The people we worship in our popular culture—from James Dean to Steve Jobs, Marilyn Monroe to Princess Diana—don’t play by the rules. It’s a Western myth that those we love distinguish themselves by their differences, that their faults are their virtues. Asians are seen differently: pathetic perfectionists who never got the meaning of life, who’re unable to live with abandonment and therefore with romance. And that is why [they] will never be compelling enough to be the hero in your eyes.Thessaly Force (Force)
Asian Americans have been alienated for years now. This racial discrimination had started in the 1800s with the Chinese Exclusion Act—continuing on in the 1900s with Japanese Internment. The problem facing America right now is that Asian discrimination still thrives today throughout our country in the form of whitewashing—a casting practice in which white actors are casted in historically non-white character roles or in roles which are scripted for non-white characters. My project attempts to offer an overview of this problem throughout the years of its existence—concluding with what actions must be taken in order to finally combat this modern day issue.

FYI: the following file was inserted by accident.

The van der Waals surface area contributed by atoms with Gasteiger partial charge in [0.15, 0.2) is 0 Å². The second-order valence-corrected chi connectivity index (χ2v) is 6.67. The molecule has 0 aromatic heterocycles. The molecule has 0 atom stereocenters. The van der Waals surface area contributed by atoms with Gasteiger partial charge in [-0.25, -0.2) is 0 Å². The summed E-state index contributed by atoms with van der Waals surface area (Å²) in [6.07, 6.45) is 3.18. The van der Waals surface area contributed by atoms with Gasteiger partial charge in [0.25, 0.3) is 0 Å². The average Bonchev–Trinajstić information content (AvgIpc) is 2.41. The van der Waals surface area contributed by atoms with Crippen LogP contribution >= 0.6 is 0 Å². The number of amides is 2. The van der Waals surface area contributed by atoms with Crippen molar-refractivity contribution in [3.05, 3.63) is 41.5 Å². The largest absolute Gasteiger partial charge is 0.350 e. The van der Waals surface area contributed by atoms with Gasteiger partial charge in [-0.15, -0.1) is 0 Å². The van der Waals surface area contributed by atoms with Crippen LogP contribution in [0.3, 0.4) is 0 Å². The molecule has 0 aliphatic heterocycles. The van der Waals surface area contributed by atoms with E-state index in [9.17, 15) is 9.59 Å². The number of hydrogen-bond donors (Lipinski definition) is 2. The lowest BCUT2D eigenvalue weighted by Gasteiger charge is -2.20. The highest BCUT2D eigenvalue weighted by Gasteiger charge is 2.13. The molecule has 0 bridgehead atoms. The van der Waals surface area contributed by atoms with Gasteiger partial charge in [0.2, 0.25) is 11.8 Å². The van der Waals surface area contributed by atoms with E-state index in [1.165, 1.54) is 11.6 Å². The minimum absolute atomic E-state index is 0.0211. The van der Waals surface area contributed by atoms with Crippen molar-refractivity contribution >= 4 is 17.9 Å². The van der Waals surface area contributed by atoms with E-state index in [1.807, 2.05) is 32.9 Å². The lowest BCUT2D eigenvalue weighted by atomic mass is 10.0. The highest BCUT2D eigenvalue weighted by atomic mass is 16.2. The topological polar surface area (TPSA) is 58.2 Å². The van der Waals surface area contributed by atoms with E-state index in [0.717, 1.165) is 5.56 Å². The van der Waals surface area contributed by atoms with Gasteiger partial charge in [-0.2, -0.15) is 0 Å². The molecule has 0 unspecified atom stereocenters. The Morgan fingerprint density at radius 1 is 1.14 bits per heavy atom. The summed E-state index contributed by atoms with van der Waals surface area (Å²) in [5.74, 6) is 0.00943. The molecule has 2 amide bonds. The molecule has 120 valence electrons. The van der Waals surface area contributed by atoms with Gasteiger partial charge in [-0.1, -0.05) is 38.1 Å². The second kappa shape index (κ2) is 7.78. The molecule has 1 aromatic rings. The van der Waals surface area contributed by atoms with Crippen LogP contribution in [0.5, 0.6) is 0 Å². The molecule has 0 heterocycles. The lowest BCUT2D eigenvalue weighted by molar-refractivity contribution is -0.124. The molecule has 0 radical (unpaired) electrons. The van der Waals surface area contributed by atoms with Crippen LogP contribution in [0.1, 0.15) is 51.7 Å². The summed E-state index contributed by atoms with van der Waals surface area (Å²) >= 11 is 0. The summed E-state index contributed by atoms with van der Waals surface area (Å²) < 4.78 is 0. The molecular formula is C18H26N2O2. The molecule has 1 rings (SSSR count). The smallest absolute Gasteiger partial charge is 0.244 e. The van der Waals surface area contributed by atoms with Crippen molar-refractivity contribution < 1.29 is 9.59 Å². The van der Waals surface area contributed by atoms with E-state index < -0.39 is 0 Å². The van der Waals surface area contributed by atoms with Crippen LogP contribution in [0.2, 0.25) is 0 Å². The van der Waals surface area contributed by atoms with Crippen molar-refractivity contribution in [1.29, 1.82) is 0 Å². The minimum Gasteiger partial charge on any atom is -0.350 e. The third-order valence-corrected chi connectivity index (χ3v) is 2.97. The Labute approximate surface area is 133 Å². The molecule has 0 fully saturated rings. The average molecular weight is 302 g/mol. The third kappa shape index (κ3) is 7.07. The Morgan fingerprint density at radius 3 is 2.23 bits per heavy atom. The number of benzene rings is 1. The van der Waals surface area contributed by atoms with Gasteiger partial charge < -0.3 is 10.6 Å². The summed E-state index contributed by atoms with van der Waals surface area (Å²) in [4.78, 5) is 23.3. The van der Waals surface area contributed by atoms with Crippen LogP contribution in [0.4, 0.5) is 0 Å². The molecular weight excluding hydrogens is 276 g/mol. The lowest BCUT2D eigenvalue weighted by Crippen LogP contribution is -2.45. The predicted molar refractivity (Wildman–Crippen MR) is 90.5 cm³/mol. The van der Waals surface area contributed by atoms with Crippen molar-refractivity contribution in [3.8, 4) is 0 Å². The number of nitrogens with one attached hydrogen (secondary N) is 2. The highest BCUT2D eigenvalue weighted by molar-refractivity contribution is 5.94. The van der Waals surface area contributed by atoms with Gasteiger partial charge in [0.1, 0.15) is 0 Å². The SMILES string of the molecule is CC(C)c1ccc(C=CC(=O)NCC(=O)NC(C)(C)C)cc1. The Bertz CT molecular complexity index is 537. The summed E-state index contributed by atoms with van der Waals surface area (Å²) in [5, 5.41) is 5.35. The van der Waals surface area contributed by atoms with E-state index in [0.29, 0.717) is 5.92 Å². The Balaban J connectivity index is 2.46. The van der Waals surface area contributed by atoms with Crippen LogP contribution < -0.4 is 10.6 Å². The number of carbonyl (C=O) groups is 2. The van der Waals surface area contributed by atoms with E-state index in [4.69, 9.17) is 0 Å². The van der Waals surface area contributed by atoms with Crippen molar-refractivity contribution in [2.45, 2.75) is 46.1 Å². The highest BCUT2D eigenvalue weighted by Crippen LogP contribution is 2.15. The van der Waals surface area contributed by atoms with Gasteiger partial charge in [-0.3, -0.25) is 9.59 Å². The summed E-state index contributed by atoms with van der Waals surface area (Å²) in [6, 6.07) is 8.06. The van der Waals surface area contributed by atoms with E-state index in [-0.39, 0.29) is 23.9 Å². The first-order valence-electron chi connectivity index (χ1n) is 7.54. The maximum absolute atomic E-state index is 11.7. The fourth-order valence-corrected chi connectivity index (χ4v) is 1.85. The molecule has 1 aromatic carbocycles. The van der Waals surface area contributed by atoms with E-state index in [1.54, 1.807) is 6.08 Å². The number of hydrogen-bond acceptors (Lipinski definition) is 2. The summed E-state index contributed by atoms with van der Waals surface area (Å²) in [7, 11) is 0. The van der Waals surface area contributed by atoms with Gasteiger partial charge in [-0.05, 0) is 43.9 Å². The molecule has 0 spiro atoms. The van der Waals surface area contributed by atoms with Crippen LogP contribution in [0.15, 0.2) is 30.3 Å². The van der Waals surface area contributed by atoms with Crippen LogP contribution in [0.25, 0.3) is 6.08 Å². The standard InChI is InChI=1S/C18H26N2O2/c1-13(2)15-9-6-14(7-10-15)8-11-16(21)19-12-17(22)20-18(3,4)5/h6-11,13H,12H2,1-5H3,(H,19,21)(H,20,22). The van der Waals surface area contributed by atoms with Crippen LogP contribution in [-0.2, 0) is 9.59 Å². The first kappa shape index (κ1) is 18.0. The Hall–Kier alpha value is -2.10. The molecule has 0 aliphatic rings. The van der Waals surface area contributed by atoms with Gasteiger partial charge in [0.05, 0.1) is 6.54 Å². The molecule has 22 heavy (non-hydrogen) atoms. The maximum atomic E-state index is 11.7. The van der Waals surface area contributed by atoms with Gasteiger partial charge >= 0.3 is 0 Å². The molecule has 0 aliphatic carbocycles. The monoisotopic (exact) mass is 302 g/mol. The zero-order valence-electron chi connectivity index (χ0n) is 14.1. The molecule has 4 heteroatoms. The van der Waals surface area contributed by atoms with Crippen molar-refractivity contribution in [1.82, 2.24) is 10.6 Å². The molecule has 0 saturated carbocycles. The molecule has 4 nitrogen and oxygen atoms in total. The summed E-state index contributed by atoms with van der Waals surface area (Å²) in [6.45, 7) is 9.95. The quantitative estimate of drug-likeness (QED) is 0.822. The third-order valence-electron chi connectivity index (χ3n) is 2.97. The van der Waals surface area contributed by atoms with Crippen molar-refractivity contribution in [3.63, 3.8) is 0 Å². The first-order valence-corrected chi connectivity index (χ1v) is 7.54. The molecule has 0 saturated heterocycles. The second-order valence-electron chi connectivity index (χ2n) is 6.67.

I have a serious issue with going to the movies! I personally love them as they provide the right amount of action needed in any regular day life, especially mine during the school week. But recently, I have started to not enjoy them as much. For a while, I couldn’t figure out why movies became so “meh” to me, until one day, I realized that many of the movies I previously watched involved whitewashing. From this realization, I started to question the whereabouts of different races in Hollywood, in particular Asians. I have always felt that Asians were either misrepresented or underrepresented in cinema—and I wanted to know why? This initial question was the reason I chose this topic for the GOA Catalyst Conference, as it would educate not only myself, but my fellow students as well, about this current issue.